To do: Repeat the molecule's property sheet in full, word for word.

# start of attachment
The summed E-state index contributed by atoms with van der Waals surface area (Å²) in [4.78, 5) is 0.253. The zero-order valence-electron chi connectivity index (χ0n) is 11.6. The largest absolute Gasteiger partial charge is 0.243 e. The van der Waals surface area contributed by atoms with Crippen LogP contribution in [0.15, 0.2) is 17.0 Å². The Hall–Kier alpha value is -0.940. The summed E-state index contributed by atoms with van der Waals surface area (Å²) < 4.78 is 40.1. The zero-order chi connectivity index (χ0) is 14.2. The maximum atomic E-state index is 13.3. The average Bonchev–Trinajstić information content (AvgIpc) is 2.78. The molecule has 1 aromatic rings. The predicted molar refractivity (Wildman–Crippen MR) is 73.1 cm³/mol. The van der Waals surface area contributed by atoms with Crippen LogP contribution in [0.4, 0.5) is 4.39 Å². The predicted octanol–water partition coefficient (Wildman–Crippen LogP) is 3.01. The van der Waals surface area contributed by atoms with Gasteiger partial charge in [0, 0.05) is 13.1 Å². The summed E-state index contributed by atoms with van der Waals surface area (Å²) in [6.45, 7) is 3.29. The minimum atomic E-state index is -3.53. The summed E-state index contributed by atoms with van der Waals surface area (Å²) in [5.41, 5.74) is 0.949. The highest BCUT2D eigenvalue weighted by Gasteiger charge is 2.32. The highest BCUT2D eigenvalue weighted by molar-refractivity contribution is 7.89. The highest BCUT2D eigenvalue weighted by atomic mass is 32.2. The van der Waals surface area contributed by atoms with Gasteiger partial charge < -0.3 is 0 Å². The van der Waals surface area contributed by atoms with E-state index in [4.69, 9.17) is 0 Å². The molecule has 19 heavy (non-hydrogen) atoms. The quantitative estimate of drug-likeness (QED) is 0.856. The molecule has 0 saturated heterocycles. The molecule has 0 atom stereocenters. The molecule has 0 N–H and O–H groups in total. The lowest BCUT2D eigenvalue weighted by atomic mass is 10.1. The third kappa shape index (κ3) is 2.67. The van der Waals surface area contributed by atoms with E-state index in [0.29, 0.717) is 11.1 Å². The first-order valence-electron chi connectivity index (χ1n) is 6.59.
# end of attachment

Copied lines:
The summed E-state index contributed by atoms with van der Waals surface area (Å²) in [4.78, 5) is 0.253. The zero-order valence-electron chi connectivity index (χ0n) is 11.6. The largest absolute Gasteiger partial charge is 0.243 e. The van der Waals surface area contributed by atoms with Crippen LogP contribution in [0.15, 0.2) is 17.0 Å². The Hall–Kier alpha value is -0.940. The summed E-state index contributed by atoms with van der Waals surface area (Å²) < 4.78 is 40.1. The zero-order chi connectivity index (χ0) is 14.2. The maximum atomic E-state index is 13.3. The average Bonchev–Trinajstić information content (AvgIpc) is 2.78. The molecule has 1 aromatic rings. The predicted molar refractivity (Wildman–Crippen MR) is 73.1 cm³/mol. The van der Waals surface area contributed by atoms with Crippen LogP contribution in [0.4, 0.5) is 4.39 Å². The predicted octanol–water partition coefficient (Wildman–Crippen LogP) is 3.01. The van der Waals surface area contributed by atoms with Gasteiger partial charge in [0, 0.05) is 13.1 Å². The summed E-state index contributed by atoms with van der Waals surface area (Å²) in [6.45, 7) is 3.29. The minimum atomic E-state index is -3.53. The summed E-state index contributed by atoms with van der Waals surface area (Å²) in [5.41, 5.74) is 0.949. The highest BCUT2D eigenvalue weighted by Gasteiger charge is 2.32. The highest BCUT2D eigenvalue weighted by molar-refractivity contribution is 7.89. The highest BCUT2D eigenvalue weighted by atomic mass is 32.2. The van der Waals surface area contributed by atoms with Gasteiger partial charge < -0.3 is 0 Å². The van der Waals surface area contributed by atoms with E-state index in [4.69, 9.17) is 0 Å². The molecule has 19 heavy (non-hydrogen) atoms. The quantitative estimate of drug-likeness (QED) is 0.856. The molecule has 0 saturated heterocycles. The molecule has 0 atom stereocenters. The molecule has 0 N–H and O–H groups in total. The lowest BCUT2D eigenvalue weighted by atomic mass is 10.1. The third kappa shape index (κ3) is 2.67. The van der Waals surface area contributed by atoms with E-state index in [0.29, 0.717) is 11.1 Å². The first-order valence-electron chi connectivity index (χ1n) is 6.59.